…that the music of a time doesn't necessarily reflect the mood. Look at depression-era jazz, for instance—much of it is quite exciting and joyful...the idea of course is that people need joy and excitement when times are hard. Not to say that what you said about the ‘50s isn't necessarily true…

This is a good point, and prompts me to explain myself more fully. My first premise—that the art produced by a society is indicative of the prevailing mental climate of the times (with all due allowances for the temperaments of individual artists)—is not very controversial. But the relationship between external or material circumstances is often, as I think we all know from personal experience, not always as direct a matter of cause and effect as we might expect. People are bound to be less than perfectly happy most of the time, and at the same to expect, irrationally, that they should be perfectly happy, and in fact have a right to be so. External problems provide a plausible reason for the unhappiness. In their absence we face the more fundamentally disturbing possibility that something is wrong with us, that we ourselves are the real problem, not our circumstances. Walker Percy makes much of this phenomenon in Lost in the Cosmos, one of my favorite books.

Many years ago when I first discovered medieval and Renaissance music I was struck by the disparity between the difficulty of life in those times and the sweetness of the music they produced. This was a civilization in which life was, from our point of view—the point of view of a comfortable American—almost inconceivably difficult and harsh. Yet its music is, on the sacred side, transcendently exalted and serene, and, on the secular side, merry—or, if melancholy, melancholy in a sound way, about love or death or time, not morbid or deracinated. It is hard for me not to conclude that medieval society was psychologically healthy in some fundamental way that our own is not.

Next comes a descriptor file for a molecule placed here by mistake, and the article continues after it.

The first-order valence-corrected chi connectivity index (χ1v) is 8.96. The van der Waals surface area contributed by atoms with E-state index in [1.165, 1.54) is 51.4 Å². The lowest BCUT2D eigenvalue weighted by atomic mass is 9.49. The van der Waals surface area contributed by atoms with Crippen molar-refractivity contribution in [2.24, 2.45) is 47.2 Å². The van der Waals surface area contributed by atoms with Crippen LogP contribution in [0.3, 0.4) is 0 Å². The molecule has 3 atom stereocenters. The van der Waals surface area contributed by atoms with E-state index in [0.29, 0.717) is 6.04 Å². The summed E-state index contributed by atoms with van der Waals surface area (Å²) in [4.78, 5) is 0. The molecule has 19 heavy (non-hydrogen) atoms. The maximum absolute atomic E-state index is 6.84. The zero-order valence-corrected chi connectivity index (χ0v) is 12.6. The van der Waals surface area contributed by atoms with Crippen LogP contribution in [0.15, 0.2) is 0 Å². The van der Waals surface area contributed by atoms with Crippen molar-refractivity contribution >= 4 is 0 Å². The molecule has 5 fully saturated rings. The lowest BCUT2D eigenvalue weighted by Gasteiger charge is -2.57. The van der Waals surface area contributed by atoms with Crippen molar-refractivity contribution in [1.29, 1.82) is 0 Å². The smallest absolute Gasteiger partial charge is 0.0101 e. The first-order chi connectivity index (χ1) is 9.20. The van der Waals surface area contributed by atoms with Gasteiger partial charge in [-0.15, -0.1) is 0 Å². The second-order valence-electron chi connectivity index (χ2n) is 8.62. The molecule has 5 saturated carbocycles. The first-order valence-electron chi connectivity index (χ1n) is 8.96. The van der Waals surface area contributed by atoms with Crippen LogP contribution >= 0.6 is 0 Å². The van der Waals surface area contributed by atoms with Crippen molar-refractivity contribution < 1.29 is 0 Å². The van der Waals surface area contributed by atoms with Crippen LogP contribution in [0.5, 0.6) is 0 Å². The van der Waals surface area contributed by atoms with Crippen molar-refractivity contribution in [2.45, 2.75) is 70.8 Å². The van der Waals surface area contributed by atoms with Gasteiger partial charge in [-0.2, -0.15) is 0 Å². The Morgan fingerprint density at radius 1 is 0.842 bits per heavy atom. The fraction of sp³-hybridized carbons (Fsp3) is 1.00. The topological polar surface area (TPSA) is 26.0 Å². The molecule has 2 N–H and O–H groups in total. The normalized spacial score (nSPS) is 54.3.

My point about the 1950s (actually the period between roughly the early ‘50s and mid-‘60s) is similar. The conventional view of the time, as seen in entertainment and journalism, is that it was sick—neurotically repressed about sex, and driven by fear of an imaginary demon—Communism—to embrace a real one—anti-Communism. Deep wells of misery lay beneath the superficial prosperity and stability, and people who thought they were happy were actually experiencing only a sort of timid comfort, sweetened with self-righteousness. According to this view, we ought to expect the art of the time to be either stiffly inorganic and inauthentic, like Nazi or Communist art, or bitter, angry, and depressed, like Brecht or Celine. Yet the popular music of the ‘50s (and I prefer to put aside for the moment the question of how much of the real soul of the society was in these commercial products, except to say that I think it was considerable) is lively, confident, good-humored, and still capable of imparting high spirits not only to the people who grew up with it but to people young enough to be the grandchildren of those who made it.

Of course, if the ‘50s were not a nightmare they were also not an idyll. In fact the period was not as different from our own as many journalists and academics who should know better make it out to be. The essential conditions of modern life had been established, and many of our current problems were clearly present then. The fine arts had been wrestling with post-Christian spiritual conditions for decades. But just as it seems that the basic mental health of medieval society was more sound than that of our own, so it seems that our time is sicker than the ‘50s. It’s a long way from Elvis Presley and Chuck Berry to death metal and gangster rap. The question of the connection between the former and the latter I leave for another time.